Additional Note: By the way, in case anyone wonders, I’m glad that this blog is engaging in a conversation with Doug Wilson about paedocommunion, and appreciate the tone. I didn’t think I needed to spell this out, but I am second-guessing that decision now (for no reason other than my imagination; I have seen no feedback).
I do not think that most 6-year-olds would be able to understand the significance of the Lord’s Supper. Maybe I have seen too many modern-day public school educated 6-year-olds. My daughter is 5 and nowhere near ready, in my opinion, and she will not be publicly educated, at least for the first grades. In fact, to my knowledge, she hasn’t even asked about what the bread and the wine mean yet. We’re still working on what Jesus Christ means, and His sacrifice. After that, we’ll move on to the physical sign He has given us of His Person and work.
Interesting. My first son started spontaneously telling me the significance of the bread and wine, as body and blood of our Lord, when he was four, I think.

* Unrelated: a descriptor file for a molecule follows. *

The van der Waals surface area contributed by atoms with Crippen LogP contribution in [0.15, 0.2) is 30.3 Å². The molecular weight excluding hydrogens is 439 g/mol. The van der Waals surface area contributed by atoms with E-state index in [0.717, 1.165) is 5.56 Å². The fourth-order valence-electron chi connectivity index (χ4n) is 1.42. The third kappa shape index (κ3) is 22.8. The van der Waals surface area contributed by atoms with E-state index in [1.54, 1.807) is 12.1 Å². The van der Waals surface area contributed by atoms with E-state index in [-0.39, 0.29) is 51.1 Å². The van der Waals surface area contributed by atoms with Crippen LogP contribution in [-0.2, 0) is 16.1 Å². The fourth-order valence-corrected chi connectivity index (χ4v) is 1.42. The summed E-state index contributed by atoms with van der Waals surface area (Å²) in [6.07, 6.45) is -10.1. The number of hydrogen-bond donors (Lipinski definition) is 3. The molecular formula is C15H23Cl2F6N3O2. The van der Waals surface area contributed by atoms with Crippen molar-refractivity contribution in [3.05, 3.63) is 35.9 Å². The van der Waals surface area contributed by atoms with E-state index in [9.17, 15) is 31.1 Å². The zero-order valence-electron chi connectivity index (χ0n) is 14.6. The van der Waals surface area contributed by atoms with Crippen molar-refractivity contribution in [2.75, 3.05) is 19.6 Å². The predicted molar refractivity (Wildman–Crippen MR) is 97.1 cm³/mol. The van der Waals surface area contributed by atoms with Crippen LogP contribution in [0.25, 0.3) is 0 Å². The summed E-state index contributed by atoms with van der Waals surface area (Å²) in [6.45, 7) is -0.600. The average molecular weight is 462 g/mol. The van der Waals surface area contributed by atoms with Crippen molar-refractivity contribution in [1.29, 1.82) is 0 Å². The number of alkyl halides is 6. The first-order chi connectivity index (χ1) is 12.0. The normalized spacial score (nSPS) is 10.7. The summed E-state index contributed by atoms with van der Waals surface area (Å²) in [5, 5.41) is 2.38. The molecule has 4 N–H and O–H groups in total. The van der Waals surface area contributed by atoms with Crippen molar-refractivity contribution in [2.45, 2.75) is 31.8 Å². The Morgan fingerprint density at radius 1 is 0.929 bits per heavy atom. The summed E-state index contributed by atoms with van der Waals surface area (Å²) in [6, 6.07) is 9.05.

But my first pastorate was in a practicing paedocommunion church so he had been living this reality for at least a couple of years. He learned the meaning of the Lord’s supper the same way the Israelites in the wilderness were taught the Sabbath–by eating.
How else would the Lord want to disciple the children of the Church?
There seems to me to be something fundamental that needs to be addressed. Wittgenstein addressed it when he began Philosophical Investigations with a quotation of Augustine claiming to have learned to speak as an infant by means of ostensive definition. Wittgenstein dismantles this claim, but not many Christians care about Wittgenstein.
Cartesian Christianity is the default practice of the churches now.